Landscape photography may seem relatively simple. However, capturing and conveying the beauty of even the most astonishing landscape can be surprisingly challenging.
Whether you are travelling, taking a walk at the seaside or driving along the freeway to visit your in-laws you are constantly surrounded by landscapes. Most people will sooner or later try their hand at landscape photography. For instance, very few people return from a vacation without having shot a landscape or two.
When looking at a landscape glorifying it just a little is difficult to avoid. We simply fail to notice the garbage in the road side, the barbed wire fence or the plastic bags floating at the water’s edge. The camera, however, sees it all, and it will all be a part of your photo.
Landscape photography is possible in all environments of the world. This landscape was shot in a desert in Southern Egypt. Taken at dawn, the light is quite special.
Winter in Norway Nikon D2Xs, 70-200mm VR, F2.8, 1/180 second
Shooting landscape photos it can be very tempting to use a wide-angle lens on your camera in order to try capturing the whole scene in one shot. In some cases this may prove to be a good idea, sometimes, it will, however, completely ruin a good subject. As with every other type of photo, landscape photos must contain a focus point that catches the eye and helps stress the intention behind the shot. Whenever possible, think about creating a sense of depth in your photo. One way of creating a sense of depth could be to divide your image into three parts: the foreground, the middle ground, and the background.
There are many different types of landscapes. Even within the borders of a small nation there can be countless types of landscapes to choose from. Every specific landscape poses specific challenges to a photographer, for this reason the advice in the following section is organised according to landscape type.
Few things are quite as magnificent as a walk through one of the mountainous regions of the world. Capturing the mood in a mountainous landscape can be quite challenging. Around noon, there is a great contrast between the parts of a mountain on which sunlight falls and the parts that are in shadow.
You need to be an early riser or go to bed really late in order to capture good mountain photos. Try to be ready half an hour before sunrise or half an hour before sunset. Choose a good spot to shoot from and use the wait for coming up with a good composition. The very moment light is perfect you need to be ready to shoot, as light as well as weather conditions can change in a matter of minutes in the mountains.
The western coast of Norway is an excellent location for landscape photography.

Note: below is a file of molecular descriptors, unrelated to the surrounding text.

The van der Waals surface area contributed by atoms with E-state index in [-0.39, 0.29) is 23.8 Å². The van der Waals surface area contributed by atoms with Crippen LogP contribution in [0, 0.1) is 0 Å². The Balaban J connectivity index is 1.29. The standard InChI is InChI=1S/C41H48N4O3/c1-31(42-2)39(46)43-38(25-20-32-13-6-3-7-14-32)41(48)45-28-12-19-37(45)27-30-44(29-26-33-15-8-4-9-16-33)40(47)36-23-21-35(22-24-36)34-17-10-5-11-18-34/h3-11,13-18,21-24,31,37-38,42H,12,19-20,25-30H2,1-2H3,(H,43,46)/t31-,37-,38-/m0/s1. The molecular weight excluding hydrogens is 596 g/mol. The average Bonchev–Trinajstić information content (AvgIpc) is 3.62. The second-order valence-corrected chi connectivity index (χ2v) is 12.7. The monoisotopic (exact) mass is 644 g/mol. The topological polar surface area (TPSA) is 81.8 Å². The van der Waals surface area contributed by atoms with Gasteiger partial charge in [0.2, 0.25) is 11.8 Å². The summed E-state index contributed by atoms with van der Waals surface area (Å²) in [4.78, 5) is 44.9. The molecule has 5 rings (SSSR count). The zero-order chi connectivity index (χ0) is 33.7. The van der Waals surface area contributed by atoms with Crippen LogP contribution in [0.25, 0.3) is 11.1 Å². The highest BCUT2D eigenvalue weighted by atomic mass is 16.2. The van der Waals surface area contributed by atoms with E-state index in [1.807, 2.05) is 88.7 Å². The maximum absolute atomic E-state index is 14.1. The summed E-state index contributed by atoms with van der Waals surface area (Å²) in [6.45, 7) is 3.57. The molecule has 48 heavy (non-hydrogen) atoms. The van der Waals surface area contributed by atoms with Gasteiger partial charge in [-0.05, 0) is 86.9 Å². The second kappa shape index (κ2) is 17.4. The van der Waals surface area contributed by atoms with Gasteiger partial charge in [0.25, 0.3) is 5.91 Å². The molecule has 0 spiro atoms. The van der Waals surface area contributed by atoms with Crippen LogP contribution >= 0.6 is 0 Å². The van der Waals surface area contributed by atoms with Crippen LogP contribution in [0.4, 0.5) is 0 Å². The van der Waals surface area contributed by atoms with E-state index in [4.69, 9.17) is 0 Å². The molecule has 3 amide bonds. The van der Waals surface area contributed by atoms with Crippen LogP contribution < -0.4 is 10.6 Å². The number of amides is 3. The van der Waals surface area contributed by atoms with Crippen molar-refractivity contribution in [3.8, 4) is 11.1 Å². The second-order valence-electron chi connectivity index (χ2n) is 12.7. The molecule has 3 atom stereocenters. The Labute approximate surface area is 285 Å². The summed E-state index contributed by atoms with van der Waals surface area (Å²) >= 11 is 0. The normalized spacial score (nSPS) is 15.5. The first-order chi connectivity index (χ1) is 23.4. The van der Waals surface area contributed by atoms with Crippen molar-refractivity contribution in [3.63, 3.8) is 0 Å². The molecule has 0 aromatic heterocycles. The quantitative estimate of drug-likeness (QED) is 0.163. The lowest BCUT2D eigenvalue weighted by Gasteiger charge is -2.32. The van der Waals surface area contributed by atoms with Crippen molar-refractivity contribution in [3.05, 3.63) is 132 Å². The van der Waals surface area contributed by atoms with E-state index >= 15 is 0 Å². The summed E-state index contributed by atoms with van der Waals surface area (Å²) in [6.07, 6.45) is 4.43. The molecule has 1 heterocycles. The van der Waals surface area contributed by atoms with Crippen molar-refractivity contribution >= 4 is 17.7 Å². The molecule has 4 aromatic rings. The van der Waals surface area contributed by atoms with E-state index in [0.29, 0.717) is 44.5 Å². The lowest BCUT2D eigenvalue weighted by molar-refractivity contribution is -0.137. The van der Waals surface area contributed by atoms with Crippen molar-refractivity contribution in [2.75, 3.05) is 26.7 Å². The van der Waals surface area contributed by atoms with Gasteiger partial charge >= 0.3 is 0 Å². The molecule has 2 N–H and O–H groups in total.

Take a walk in the forest with your camera and look for the perfect subject. Always remember looking up, down, and back when moving around. You might suddenly spot an interesting or different angle. Or light may suddenly fall prettily through the crowns of the trees in long columns. Bring along tele lenses, macro lenses, as well as wide-angle lenses in order to be prepared for any given situation.
Capturing the “landscapes” of the forest may require a little patience. But you will get plenty of fresh air and exercise hunting for the perfect subject!
Even in the middle of the day it can be quite dark in a forest if the canopy is really dense. For this reason it might not be a bad idea to bring along a tripod and a flash unit. This particularly applies to the rain forest where only a few percent of the rays of the sun make it all the way to the forest floor.
In the Countryside
Going for a ride in the country can be quite idyllic. If you attempt shooting fields or rural life you need to think through your perspective. You may try finding an old abandoned barn that will provide a sharp contrast to the rest of the scenery. You can also try using huge farming machines at work in your photos.
Nikon F100, 50mm, F5.6.
On a really quiet morning, a lake or a pool will look like a mirror, this is the kind of thing that landscape photographers pay attention to. Using the reflected image will often be able to create very beautiful and interesting landscape photos. Some lakes will have a colour that contrasts with the surrounding scenery and such a feature will always look good in a photo. You should always try to create a balance between the lake and the surrounding scenery capturing both elements in your photo. This will create a better sense of the location and the size of the lake.
Water in Motion
Rivers, streams, raindrops or waterfalls help make a landscape photo come alive. Using slow shutter speeds will enable you to capture the motion of water. This type of photo should be shot before sunrise, after sunrise or on a very cloudy day with little available light. Mount your camera on a tripod and manually select a very slow shutter speed, e.g. one or two seconds. The water will be surprisingly beautiful to behold and will appear almost as soft as silk. With just a little bit of experience you will be able to shoot this kind of photo in a really impressive quality, and these photos are guaranteed to look good in your family album.
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